Just a couple of months ago, I was trying to get this blog off the ground. I was planning days out with my daughters, and spending more time on the beach myself. The youngest and I had been to our first session of Nature Tots for the year, and all three of us headed to RSPB Pulborough Brooks back at half term.
(The RSPB is now, forevermore, the "Rude Society of Poos and Bums" in our household. Ah, children.)
And now, we're not. We're approaching the end of three weeks in lockdown, and the furthest my girls have been from home is the beach, just a few minutes' walk away. Getting out in nature seems hard, and taking the time to enjoy it stressful, as the general message is to keep moving when you are out and exercising - don't hang around. The beach invites play, and that seems to be out of bounds for now, for very good reasons.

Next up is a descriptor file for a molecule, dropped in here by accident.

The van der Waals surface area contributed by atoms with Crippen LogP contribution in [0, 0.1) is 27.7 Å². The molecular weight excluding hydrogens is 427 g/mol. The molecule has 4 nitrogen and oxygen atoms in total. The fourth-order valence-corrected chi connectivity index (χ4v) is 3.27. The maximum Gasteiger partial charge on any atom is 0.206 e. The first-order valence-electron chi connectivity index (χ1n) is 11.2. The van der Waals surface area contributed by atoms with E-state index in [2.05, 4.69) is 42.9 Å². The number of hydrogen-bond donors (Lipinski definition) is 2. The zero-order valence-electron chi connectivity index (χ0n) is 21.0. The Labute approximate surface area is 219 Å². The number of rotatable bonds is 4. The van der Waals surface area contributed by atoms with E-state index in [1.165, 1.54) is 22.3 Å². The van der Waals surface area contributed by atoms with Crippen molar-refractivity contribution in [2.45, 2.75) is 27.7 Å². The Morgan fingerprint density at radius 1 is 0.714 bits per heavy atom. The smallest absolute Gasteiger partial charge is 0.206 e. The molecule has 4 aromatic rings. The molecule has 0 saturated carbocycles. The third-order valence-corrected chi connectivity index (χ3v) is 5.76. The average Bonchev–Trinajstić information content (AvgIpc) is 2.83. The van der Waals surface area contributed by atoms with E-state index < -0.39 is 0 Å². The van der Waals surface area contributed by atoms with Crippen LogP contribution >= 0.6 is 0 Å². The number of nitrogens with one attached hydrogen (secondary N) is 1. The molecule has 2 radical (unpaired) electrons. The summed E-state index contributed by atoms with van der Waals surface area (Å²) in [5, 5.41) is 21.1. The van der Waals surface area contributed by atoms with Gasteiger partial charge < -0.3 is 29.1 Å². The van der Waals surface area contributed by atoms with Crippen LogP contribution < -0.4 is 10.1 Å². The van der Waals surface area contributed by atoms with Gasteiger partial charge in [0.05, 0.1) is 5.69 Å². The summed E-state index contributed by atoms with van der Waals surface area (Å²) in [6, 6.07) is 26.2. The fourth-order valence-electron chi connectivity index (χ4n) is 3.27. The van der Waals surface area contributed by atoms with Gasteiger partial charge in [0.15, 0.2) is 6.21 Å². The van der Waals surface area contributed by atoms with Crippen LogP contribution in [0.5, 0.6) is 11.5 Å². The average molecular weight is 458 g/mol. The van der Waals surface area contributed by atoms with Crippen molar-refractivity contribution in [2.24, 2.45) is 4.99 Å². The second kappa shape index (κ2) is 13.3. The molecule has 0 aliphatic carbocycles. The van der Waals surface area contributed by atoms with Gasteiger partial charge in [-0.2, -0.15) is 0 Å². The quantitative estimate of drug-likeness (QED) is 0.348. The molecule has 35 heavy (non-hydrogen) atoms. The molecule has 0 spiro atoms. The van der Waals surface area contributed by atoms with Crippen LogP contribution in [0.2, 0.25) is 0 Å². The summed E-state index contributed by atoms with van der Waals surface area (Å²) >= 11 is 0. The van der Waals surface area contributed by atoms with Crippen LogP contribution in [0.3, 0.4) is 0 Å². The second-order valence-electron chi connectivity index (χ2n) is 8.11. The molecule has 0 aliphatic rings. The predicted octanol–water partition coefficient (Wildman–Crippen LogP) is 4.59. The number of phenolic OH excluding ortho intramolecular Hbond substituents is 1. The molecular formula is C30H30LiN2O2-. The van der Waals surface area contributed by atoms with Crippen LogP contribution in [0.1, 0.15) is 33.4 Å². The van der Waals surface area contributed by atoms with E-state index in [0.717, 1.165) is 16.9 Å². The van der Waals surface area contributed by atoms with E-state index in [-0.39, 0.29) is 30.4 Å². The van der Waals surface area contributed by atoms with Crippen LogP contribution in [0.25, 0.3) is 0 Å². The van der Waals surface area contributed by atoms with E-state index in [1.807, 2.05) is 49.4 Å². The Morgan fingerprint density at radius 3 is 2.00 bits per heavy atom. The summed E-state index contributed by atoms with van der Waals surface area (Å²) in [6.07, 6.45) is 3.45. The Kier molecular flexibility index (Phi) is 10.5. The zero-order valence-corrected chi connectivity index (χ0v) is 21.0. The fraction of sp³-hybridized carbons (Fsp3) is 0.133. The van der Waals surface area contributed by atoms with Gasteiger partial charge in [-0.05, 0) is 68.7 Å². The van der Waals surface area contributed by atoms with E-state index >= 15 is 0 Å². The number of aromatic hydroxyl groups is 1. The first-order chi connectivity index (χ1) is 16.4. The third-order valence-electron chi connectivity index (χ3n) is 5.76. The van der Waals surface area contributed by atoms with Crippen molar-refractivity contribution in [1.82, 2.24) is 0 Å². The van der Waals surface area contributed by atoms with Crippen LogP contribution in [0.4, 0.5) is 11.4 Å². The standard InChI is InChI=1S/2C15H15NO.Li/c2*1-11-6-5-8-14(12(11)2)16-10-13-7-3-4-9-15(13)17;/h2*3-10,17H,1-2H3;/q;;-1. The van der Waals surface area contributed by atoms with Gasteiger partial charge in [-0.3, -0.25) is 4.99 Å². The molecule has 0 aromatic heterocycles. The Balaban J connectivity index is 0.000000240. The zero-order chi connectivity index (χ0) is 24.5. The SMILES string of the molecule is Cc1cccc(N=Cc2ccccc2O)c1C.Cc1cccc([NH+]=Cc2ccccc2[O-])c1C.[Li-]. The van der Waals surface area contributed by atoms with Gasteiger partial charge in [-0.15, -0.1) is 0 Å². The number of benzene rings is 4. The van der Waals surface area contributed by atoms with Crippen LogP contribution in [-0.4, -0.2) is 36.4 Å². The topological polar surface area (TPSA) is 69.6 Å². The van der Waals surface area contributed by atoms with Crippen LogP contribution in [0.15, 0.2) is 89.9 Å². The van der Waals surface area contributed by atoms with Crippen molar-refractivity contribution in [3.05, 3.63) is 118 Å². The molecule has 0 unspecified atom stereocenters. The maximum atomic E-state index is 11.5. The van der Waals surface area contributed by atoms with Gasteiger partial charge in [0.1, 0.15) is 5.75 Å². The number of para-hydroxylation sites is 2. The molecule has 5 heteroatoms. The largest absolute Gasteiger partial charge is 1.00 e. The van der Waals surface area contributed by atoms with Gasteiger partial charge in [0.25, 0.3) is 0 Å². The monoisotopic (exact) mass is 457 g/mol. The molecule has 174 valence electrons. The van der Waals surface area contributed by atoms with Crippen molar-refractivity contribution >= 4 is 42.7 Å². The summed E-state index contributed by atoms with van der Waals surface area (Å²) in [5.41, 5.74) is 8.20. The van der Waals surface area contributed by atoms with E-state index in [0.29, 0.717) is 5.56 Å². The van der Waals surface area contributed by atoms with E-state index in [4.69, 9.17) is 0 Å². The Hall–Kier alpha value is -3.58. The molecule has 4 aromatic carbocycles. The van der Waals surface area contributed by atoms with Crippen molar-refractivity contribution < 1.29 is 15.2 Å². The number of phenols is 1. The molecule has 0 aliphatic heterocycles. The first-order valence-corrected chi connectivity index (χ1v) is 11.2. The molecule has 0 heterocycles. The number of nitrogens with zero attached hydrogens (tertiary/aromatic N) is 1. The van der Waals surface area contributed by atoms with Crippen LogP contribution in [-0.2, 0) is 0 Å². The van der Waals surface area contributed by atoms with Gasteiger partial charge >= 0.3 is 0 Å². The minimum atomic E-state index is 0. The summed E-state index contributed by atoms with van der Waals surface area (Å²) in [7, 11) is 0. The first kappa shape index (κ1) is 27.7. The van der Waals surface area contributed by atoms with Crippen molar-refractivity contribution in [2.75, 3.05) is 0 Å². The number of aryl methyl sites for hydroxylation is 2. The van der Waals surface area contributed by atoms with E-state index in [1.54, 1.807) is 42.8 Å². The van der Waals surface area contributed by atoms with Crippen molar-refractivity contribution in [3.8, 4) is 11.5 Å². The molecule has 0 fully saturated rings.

And so, if we go outside, we head to the garden — most of the time, at least.
Our garden isn't huge - we chose proximity to the sea and the river over a bigger garden - but right now I feel so blessed to have it. There's room for the girls to explore and play. And I've been able to spend more time learning the rhythms of the garden, and the creatures we share it with.
I've taken to bringing my camera out with me, not just to capture the girls at play, but also to allow me to study nature as it exists in my garden much more closely. And I'm coming to value it: I'm experiencing a garden as I did as a child. Intensely, in detail. Exploring little nooks and crannies, the the wee beasties that live there, in a way I've never take the time to do in my adult life.